M00.13 - Pneumococcal arthritis, wrist

Version 2023
ICD-10:M00.13
Short Description:Pneumococcal arthritis, wrist
Long Description:Pneumococcal arthritis, wrist
Status: Not Valid for Submission
Version:ICD-10-CM 2023
Code Classification:
  • Diseases of the musculoskeletal system and connective tissue (M00–M99)
    • Infectious arthropathies (M00-M02)
      • Pyogenic arthritis (M00)

M00.13 is a non-specific and non-billable ICD-10 code code, consider using a code with a higher level of specificity for a diagnosis of pneumococcal arthritis, wrist. The code is not specific and is NOT valid for the year 2023 for the submission of HIPAA-covered transactions. Category or Header define the heading of a category of codes that may be further subdivided by the use of 4th, 5th, 6th or 7th characters.

Specific Coding for Pneumococcal arthritis, wrist

Non-specific codes like M00.13 require more digits to indicate the appropriate level of specificity. Consider using any of the following ICD-10 codes with a higher level of specificity when coding for pneumococcal arthritis, wrist:

  • BILLABLE CODE - Use M00.131 for Pneumococcal arthritis, right wrist
  • BILLABLE CODE - Use M00.132 for Pneumococcal arthritis, left wrist
  • BILLABLE CODE - Use M00.139 for Pneumococcal arthritis, unspecified wrist

Tabular List of Diseases and Injuries

The Tabular List of Diseases and Injuries is a list of ICD-10 codes, organized "head to toe" into chapters and sections with coding notes and guidance for inclusions, exclusions, descriptions and more. The following references are applicable to this diagnosis code:


Inclusion Terms

Inclusion Terms
These terms are the conditions for which that code is to be used. The terms may be synonyms of the code title, or, in the case of "other specified" codes, the terms are a list of the various conditions assigned to that code. The inclusion terms are not necessarily exhaustive. Additional terms found only in the Alphabetic Index may also be assigned to a code.

Index to Diseases and Injuries References

The Index to Diseases and Injuries is an alphabetical listing of medical terms, with each term mapped to one or more ICD-10 code(s). The following references for this diagnosis code are found in the injuries and diseases index:

Patient Education


Infectious Arthritis

Most kinds of arthritis cause pain and swelling in your joints. Joints are places where two bones meet, such as your elbow or knee. Infectious arthritis is an infection in the joint. The infection comes from a bacterial, viral, or fungal infection that spreads from another part of the body. Symptoms of infectious arthritis include:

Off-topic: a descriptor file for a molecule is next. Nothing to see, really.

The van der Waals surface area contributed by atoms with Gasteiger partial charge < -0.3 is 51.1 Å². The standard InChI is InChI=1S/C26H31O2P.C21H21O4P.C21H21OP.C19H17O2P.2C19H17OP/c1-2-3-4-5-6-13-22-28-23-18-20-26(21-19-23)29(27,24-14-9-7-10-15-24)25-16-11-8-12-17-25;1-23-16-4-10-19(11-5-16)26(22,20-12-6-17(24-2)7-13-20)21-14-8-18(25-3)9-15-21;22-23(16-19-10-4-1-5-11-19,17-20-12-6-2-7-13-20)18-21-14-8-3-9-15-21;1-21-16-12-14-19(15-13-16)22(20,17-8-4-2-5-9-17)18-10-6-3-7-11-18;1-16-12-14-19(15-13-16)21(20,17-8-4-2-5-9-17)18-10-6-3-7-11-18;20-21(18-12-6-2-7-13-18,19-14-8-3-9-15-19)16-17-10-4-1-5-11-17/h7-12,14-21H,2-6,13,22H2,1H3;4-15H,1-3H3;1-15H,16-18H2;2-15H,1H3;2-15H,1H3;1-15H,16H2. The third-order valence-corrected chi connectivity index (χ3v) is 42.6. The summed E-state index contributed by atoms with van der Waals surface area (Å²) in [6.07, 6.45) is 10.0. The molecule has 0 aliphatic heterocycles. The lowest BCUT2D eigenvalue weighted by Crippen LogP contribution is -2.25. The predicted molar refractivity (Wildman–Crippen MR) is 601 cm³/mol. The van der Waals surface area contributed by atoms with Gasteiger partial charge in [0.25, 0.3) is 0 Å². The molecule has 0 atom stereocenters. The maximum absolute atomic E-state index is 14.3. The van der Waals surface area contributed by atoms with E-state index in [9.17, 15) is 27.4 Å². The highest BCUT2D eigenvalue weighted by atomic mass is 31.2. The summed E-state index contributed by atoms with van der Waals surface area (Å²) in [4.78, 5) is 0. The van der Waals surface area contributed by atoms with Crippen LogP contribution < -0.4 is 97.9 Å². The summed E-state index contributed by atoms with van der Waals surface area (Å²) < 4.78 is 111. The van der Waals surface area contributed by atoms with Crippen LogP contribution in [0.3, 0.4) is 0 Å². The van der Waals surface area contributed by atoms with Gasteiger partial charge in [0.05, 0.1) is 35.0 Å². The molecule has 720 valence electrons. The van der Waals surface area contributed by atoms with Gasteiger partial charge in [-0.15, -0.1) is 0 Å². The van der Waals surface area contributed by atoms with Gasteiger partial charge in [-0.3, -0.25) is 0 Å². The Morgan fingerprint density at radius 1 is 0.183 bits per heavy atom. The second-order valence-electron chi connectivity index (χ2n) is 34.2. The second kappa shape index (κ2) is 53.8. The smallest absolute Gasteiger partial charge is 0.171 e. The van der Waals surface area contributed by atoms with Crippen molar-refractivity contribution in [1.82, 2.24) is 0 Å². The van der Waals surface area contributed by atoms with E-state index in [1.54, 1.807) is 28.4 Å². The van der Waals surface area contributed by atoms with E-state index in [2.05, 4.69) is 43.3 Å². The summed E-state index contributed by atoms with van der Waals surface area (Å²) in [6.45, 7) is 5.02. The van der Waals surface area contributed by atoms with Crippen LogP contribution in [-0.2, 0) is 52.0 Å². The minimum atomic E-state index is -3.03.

One type of infectious arthritis is reactive arthritis. The reaction is to an infection somewhere else in your body. The joint is usually the knee, ankle, or toe. Sometimes, reactive arthritis is set off by an infection in the bladder, or in the urethra, which carries urine out of the body. In women, an infection in the vagina can cause the reaction. For both men and women, it can start with bacteria passed on during sex. Another form of reactive arthritis starts with eating food or handling something that has bacteria on it.

To diagnose infectious arthritis, your health care provider may do tests of your blood, urine, and joint fluid. Treatment includes medicines and sometimes surgery.


[Learn More in MedlinePlus]

Pneumococcal Infections

Pneumococci are a type of streptococcus bacteria. The bacteria spread through contact with people who are ill or by healthy people who carry the bacteria in the back of their nose. Pneumococcal infections can be mild or severe. The most common types of infections are:

How the diagnosis is made depends upon where the infection is. Your doctor will do a physical exam and ask about your medical history. Possible tests may include blood, imaging, or lab tests. Treatment is with antibiotics. Vaccines can prevent pneumococcal infections. There are two vaccines. One is for infants and young children. The other is for people at high risk, including those who are over 65 years old, have chronic illnesses or weak immune systems, smoke, have asthma, or live in long-term care facilities.

Centers for Disease Control and Prevention


[Learn More in MedlinePlus]

Code History